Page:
"Old Fashoned Oilskins Were Usually Made Of Cotton And Soaked In Linseed Oil..."

OilskinsFrom Wikipedia, the free encyclopedia

Oilskin referred originally to a type of fabric - canvas with, literally, a skin of oil applied to it as waterproofing, often linseed oil. They are commonly known as 'oilies' Old types of oilskin included:-

* Sailcloth waterproofed with a thin layer of tar. * Heavy cotton cloth waterproofed with linseed oil.

These days, *oilskins* or oilies means the foul-weather gear worn by sailors, made of modern and often quite advanced fabrics.

Although a few all-in-one (boilersuit-shaped)) oilskin suits are available, most sailors prefer the flexibility of a separate jacket and trousers. The trousers are very high-cut to provide a large overlap with the jacket and prevent water entering through the join. It is common in moderate weather, however, to wear only the trousers (as in the right of the photo) and their high cut then provides wind and water protection to the lower part of the torso. Shoulder straps are provided to hold the trousers up. Straps around the bottom of the trouser legs let them be tightened around sea-boots, providing a semi-watertight join. While this does not let them be used like fishing waders, a wave sweeping briefly across the deck will generally not penetrate. All but the cheapest oilskin trousers will be reinforced across the seat and the knees.

Jackets are similar in many ways to waterproofs used for walking. The most visible difference is that they usually have a much higher collar intended to keep out spray, and in many cases to warm the ears or even the whole head! A fold-away hood will be provided, almost always in a high-visibility colour since the head will be the only part showing above the water if the sailor should be lost overboard. Retro-reflective patches on the shoulders are often provided for the same reason. The cuffs of better jackets include an inner seal, something like that on a drysuit, to prevent water getting in if a wave is forced up the sleeve. This is less important in walking jackets since in walking on land the arms usually point down away from the rain; but this nuisance can happen in motorcycling where the arms holding the handlebars point forwards into a wet head-wind.

Pockets on trousers and jackets are often lined with a synthetic fleece material designed to be quick-drying and warm even when soaked. Most sailing consists of bursts of hard work between periods of relative inactivity; hunched up with hands in pockets is a common pose in bad weather during the inactive parts, and soft linings help keep the hands warm. A recent innovation is removable soft linings, enabling them to be washed.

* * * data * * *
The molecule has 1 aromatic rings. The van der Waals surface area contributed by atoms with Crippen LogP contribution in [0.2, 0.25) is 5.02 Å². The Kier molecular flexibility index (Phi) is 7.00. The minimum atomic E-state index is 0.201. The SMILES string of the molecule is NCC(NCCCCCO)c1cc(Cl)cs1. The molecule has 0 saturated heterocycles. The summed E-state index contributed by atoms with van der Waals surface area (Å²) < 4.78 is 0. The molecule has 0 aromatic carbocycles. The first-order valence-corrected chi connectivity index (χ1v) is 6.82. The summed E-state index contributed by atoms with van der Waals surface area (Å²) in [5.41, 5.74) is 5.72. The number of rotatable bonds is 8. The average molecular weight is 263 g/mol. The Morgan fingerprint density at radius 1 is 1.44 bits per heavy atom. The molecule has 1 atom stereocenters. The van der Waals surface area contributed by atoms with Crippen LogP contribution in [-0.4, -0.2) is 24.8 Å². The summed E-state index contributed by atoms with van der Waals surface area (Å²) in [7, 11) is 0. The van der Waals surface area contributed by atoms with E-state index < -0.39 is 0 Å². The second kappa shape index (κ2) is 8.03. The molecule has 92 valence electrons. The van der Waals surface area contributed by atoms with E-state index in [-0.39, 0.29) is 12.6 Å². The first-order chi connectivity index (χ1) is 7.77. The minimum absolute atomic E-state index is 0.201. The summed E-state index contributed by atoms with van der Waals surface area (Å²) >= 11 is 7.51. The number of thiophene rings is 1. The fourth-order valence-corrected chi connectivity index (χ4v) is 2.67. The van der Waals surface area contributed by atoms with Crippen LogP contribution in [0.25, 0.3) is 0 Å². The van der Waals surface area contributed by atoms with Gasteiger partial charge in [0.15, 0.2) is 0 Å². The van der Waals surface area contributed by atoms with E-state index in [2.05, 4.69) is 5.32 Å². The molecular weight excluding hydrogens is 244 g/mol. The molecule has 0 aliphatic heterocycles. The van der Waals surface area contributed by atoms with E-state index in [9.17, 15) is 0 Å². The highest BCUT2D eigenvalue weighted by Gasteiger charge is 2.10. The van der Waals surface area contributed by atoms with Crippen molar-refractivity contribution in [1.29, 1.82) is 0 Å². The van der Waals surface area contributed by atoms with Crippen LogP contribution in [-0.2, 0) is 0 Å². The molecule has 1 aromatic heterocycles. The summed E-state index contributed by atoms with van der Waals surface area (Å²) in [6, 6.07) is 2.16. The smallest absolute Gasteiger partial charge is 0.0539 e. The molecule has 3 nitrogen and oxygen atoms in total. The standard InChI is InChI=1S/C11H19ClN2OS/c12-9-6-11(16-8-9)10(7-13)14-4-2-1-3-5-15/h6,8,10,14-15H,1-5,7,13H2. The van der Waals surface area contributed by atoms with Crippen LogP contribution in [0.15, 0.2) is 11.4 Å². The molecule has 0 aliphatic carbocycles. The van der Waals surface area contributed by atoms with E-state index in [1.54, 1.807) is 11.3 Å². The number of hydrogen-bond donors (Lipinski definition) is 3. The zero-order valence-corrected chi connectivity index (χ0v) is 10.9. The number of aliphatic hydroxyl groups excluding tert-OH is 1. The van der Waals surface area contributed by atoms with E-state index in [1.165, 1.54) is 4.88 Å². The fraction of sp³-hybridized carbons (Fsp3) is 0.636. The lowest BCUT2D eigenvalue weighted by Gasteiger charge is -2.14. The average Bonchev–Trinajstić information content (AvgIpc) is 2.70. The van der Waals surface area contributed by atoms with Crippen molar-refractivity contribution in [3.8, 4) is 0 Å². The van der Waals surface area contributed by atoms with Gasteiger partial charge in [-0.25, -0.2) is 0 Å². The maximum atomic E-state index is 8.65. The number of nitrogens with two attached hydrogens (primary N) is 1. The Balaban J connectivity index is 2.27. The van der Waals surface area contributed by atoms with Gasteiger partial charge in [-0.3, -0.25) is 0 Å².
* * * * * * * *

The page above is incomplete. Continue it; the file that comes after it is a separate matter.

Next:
Some jackets include built-in harnesses; typically just a strap around the chest which a lifeline can be clipped to during very bad weather. This avoids the need to wear a separate harness, but may be less safe than a modern separate harness which includes a lifejacket. More expensive jackets may also act as a lifejacket. A few jackets contain equipment like lights, flares, and an emergency radio beacon.

Here's what Jack London had to say:

Edited by E. Haldeman-Julius

Stories of Ships and the Sea

Jack London


Copyright, 1922,By Charmian London.

"God help the boats! It's no gale! It's a typhoon!" the sailing-master shouted to Chris at eleven o'clock. "Too much canvas! Got to get two more reefs into the mainsail, and got to do it right away!"

He glanced at the old captain, shivering in oilskins at the binnacle and holding on for dear life. "There's only you and I, Chris--and the cook; but he's next to worthless!"

In order to make the reef, it was necessary to lower the mainsail, and the removal of this after pressure was bound to make the schooner fall off before the wind and sea because of the forward pressure of the jib.

"Take the wheel!" the sailing-master directed. "And when I give the word, hard up with it! And when she's square before it, steady her! And keep her there! We'll heave to again as soon as I get the reefs in!"

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